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NOVEMBER 24, 2000 VOL. 26 NO. 46 | SEARCH ASIAWEEK

Cutting Edge

FLASH: Beam That Funky Music
Try this for information-age irony. MP3 music is extremely portable as long as you are willing to stuff it into a pocket-sized MP3 player and listen to it through cheap headphones. Why is it so difficult, then, to move your music from the computer in the bedroom to that expensive sound system in the living room? A U.S. company, Akoo, is breaking down the walls with a home wireless transmission system that can beam digital signals between devices located up to 1,000 feet apart. Connect the transmitter of the Kima to your computer's sound card, jack the matching receiver into your stereo, and party on, Garth. The company sells the $150 Kima at www.akoo.com.

FABRICATIONS: My, That's a Stunning Frock You're Wearing

Electric Blue. Shocking pink. No longer are they the colors of your shirt, they describe the fabric it's made out of, too. Two British industrial designers have created electricity conducting cloth they hope will lead to wash-and-wear appliances. The fabric, called Elektex, contains conductive fibers woven into conventional cloth. The pair have already used it to build a car seat that automatically adjusts to the, um, contours of the passenger, as well as a necktie with a built-in cellphone keypad. A microprocessor and software detect changes in conductivity when the cloth is depressed, making it possible to stitch together a sofa with a push-button TV remote or, we suppose, button-fly jeans where the buttons do e-mail duty too. Just don't plan on wearing Elektex duds during a thunderstorm.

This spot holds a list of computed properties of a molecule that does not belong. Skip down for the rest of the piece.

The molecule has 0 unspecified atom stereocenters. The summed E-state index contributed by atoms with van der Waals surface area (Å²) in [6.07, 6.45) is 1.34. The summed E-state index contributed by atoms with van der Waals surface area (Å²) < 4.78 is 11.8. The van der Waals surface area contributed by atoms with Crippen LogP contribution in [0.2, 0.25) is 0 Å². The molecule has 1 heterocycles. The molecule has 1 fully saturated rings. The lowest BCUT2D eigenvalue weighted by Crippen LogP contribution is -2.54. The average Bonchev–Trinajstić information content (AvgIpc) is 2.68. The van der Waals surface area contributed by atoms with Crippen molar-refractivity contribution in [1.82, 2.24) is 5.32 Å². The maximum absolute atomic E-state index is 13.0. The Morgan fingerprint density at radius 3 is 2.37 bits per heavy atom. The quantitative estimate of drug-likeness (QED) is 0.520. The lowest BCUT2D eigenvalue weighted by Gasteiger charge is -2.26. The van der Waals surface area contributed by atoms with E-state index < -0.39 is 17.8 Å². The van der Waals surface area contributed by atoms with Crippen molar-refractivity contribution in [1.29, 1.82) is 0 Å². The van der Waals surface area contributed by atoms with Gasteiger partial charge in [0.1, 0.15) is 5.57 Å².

INTERNET: No Keeping Up With the Kims

South Koreans are the heaviest electronic stock traders in the world, and the country has one of the highest per-capita broadband connection rates. No surprise that South Koreans are the most addicted to the Internet. The findings of a September survey by Paris-based research firm NetValue revealed South Koreans spend more time online — 15 hours a month on average — than citizens in Hong Kong, Singapore, Taiwan and China. Other survey findings: Singaporeans use e-mail and online chat more than other Asians, while the region lags behind the U.S. in online shopping.

NAME GAME: URLs With Character

The Net is no longer an English-only club. On Nov. 10, Asian-language Internet addresses went up for sale for the first time, marking an end to a technology-related restriction that URLs use only the Roman alphabet. VeriSign Global Registry Services, a company that assigns Net addresses, now handles website names in Chinese, Japanese and Korean character sets, but the system has teething pains. Native-speakers will still be required to append ".com," in English, as an address suffix. When registration began, a rush to secure prime addresses clogged the sites of some two dozen companies licensed to help sell the names at about $20 per URL.

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